New England farmers have a brief window during which to grow and profit from their produce. The season typically falls outside of the traditional academic year. In order to bridge that gap, two things need to happen: More produce needs to be cold-stored or processed and stored without compromising quality, and more infrastructure needs to exist for year-round growing.
Harvard University, Boston College, and Tufts University are joining forces to incentivize farmers to take on new land and new forms of growing and storing for several high-volume crops of interest to the campus partners. The schools will work through their common produce vendor, Costa, and collaborate with the New Entry Sustainable Farming Project to identify current farmers who may already be growing these items and who may also be willing to take on new farmland to grow specifically for these three institutions. This could be done through traditional methods and traditional seasons, or with the use of high tunnels, hoophouses and greenhouses. The three schools are long-time colleagues who have readily shared resources in support of the region’s Food Vision goal.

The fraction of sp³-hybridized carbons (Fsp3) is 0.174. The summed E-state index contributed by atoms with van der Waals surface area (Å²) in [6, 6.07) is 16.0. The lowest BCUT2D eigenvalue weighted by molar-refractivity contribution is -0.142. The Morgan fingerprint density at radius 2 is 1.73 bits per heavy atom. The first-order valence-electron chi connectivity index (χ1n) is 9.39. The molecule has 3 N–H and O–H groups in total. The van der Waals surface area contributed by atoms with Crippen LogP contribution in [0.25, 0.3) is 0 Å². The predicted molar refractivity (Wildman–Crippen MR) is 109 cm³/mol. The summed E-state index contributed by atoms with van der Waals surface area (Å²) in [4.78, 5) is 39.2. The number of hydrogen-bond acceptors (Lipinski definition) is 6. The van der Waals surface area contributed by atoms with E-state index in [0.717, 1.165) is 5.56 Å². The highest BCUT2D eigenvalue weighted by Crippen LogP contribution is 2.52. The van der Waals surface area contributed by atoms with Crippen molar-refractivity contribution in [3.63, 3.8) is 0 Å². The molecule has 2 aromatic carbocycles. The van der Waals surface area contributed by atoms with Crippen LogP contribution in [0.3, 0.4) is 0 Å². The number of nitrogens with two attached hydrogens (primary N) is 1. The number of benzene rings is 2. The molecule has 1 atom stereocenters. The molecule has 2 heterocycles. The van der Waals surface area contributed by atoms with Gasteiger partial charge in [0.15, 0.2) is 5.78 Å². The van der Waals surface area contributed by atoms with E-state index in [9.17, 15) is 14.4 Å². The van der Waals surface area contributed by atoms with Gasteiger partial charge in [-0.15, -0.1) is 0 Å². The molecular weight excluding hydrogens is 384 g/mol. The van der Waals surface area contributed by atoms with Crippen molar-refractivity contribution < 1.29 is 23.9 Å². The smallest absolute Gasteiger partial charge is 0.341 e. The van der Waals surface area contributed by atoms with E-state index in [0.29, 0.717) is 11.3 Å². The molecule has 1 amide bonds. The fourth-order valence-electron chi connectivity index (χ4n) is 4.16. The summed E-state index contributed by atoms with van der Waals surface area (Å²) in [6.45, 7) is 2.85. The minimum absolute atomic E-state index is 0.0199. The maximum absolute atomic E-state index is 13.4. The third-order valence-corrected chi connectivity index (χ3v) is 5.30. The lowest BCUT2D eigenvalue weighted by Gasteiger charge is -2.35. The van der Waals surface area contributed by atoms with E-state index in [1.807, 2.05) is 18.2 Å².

In short, this partnership seeks to grow the farmers’ annual revenue through new, additional harvest by identifying products that are needed year-round but are not currently available year-round. Ultimately for the region this means more land dedicated to farming and less farmland lost to development. New England farmers will be incentivized to expand acres of farmland in production and campus consumers will be able to enjoy more of the region’s bounty year-round.